And that’s why the copyright strike may possibly hint at something else occurring behind the scenes. After several years parading around KartKraft, why would Black Delta suddenly not want footage of the title out in public, especially when the footage is basically a carbon copy of the content and gameplay displayed in their own trailers that have been circulating since 2011 at the earliest? Why would it be necessary to be this protective over an indie kart racing game’s publicity?

Only time will tell.


Brand New KartKraft Footage Leaked

Just under a month ago, I had no problem calling KartKraft vaporware. A hardcore grassroots racing simulator that had been in development under multiple names dating back to 2007 – and whose development team went through just as many alias changes despite leading man Zach Griffin remaining in charge throughout the duration of the project – it was heavily implied the project would see a release on Steam’s Early Access platform at some point during the summer of 2016. Unfortunately, as last summer came and went, the project failed to materialize, with social media posts from Black Delta seeing a sudden shift in tone, from claiming an initial release was just weeks away, to regurgitating the same basic indirect public relations babble, month after month – failing to inform users what had happened to the game.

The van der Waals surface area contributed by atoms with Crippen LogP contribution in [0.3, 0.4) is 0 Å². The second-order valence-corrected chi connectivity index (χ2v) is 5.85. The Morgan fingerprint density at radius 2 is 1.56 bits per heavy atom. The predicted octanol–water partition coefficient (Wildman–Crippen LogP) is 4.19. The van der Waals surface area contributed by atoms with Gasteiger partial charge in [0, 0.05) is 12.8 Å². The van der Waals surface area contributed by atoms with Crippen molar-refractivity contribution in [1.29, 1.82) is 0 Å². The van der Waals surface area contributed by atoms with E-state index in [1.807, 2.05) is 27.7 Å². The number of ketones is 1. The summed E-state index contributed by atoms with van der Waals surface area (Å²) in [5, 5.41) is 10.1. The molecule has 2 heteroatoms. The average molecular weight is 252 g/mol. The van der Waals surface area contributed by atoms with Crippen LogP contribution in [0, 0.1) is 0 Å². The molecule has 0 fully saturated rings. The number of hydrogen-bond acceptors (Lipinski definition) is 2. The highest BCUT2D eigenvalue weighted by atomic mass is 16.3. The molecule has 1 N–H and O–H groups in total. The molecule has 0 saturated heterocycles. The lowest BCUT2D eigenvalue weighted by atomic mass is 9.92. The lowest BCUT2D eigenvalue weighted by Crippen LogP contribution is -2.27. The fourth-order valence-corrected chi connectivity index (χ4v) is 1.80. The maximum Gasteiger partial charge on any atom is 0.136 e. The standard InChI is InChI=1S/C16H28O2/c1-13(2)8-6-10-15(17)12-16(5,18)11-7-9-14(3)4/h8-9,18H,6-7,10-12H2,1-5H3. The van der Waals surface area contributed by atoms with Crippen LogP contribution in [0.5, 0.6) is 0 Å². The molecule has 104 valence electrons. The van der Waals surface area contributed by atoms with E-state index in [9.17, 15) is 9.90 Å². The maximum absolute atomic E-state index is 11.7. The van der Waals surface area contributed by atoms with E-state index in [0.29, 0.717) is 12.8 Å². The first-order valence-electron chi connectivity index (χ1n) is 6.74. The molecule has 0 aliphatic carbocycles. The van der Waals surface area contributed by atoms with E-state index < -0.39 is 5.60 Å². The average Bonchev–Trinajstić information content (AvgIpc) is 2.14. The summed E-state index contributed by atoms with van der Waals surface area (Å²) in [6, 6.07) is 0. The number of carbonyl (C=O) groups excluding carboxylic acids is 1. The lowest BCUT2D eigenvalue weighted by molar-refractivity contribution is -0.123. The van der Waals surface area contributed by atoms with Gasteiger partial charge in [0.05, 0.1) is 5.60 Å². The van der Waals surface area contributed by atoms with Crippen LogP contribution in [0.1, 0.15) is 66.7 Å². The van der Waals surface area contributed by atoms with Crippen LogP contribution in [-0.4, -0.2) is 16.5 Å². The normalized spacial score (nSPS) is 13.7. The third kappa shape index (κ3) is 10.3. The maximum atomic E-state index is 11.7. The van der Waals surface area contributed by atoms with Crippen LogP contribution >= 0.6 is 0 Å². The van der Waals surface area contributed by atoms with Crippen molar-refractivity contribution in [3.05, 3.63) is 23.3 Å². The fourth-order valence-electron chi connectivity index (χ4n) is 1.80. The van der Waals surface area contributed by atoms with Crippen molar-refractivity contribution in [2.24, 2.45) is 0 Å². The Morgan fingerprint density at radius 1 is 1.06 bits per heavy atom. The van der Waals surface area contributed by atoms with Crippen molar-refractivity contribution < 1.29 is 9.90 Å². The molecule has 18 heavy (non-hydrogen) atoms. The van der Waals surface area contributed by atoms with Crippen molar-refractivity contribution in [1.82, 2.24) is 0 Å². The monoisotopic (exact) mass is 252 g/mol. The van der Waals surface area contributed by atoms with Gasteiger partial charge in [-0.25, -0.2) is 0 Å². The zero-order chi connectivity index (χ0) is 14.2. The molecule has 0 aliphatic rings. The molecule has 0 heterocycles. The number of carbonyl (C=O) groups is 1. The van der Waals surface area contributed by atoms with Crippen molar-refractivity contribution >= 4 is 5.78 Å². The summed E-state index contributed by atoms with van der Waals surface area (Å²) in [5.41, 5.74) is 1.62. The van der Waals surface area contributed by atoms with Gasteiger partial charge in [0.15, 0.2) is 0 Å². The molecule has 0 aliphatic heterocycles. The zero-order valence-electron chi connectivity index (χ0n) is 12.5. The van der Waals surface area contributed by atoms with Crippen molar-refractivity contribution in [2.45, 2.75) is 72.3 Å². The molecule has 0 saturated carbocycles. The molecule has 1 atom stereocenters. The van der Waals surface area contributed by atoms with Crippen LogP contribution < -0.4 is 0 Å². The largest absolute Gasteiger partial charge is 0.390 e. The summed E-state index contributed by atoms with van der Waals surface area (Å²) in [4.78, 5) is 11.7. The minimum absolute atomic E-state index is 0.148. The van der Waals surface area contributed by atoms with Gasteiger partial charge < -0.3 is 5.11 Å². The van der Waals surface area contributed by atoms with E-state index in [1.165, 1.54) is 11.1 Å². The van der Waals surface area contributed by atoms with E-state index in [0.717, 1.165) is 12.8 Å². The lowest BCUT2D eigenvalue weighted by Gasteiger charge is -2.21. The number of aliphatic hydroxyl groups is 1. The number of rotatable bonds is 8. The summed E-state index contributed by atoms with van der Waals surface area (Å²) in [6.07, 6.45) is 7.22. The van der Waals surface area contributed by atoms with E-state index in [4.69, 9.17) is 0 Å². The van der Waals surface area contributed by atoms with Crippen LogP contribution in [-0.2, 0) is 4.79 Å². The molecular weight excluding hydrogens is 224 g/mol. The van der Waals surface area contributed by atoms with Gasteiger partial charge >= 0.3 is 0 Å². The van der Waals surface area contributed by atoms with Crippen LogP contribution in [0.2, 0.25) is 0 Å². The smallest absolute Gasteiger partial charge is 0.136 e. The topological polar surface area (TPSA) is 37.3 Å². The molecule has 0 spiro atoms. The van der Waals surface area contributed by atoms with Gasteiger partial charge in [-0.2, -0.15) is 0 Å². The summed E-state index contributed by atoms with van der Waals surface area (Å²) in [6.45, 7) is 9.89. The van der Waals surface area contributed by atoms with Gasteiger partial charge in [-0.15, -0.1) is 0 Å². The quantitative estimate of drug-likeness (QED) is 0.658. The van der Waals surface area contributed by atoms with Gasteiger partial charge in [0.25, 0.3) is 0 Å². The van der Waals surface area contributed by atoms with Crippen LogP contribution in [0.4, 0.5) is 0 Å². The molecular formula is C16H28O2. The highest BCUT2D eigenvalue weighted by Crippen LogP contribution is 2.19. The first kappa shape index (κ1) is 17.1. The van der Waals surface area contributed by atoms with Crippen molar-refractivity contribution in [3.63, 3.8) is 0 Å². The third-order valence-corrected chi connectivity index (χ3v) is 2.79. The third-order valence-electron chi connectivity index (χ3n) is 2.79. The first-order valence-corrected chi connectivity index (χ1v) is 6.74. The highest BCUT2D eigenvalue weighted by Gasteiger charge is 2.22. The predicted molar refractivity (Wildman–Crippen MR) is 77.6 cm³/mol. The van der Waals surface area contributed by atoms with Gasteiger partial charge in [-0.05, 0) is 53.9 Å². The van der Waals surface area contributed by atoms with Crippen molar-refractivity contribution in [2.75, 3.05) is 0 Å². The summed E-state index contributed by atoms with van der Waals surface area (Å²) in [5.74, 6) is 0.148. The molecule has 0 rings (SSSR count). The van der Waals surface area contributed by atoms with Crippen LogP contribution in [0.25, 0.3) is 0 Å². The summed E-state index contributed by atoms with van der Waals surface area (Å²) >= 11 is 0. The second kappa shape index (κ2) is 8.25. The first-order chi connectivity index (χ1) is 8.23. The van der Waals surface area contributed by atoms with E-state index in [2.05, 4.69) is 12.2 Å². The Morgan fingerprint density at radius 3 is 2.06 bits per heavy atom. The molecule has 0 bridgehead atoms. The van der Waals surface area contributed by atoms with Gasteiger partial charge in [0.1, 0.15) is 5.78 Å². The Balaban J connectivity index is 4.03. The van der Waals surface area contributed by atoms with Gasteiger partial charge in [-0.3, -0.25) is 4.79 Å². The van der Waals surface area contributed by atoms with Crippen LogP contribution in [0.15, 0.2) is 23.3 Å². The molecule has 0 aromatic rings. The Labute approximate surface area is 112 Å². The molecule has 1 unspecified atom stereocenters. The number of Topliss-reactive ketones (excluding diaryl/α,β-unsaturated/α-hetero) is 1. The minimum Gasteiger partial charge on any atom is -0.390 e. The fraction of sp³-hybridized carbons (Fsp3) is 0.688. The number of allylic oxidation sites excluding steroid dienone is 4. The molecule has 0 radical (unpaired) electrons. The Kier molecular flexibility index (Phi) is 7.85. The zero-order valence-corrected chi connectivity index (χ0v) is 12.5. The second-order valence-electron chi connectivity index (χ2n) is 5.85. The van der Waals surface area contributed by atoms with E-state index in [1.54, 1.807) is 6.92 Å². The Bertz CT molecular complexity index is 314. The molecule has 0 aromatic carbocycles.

The situation frustrated sim racers, as with so many young amateur karting personalities also dabbling in the world of sim racing, a game that seemed tailor made for their exact needs was instead appearing to be an elaborate ruse, stringing people along for almost a complete decade with little to show for it. Aside from carefully crafted preview videos released back when the Atlanta Thrashers were still a professional hockey team, KartKraft was turning out to be one of those projects that can only exist in the world of sim racing; vaporware ever so obscure enough for people to completely forget it existed in the first place.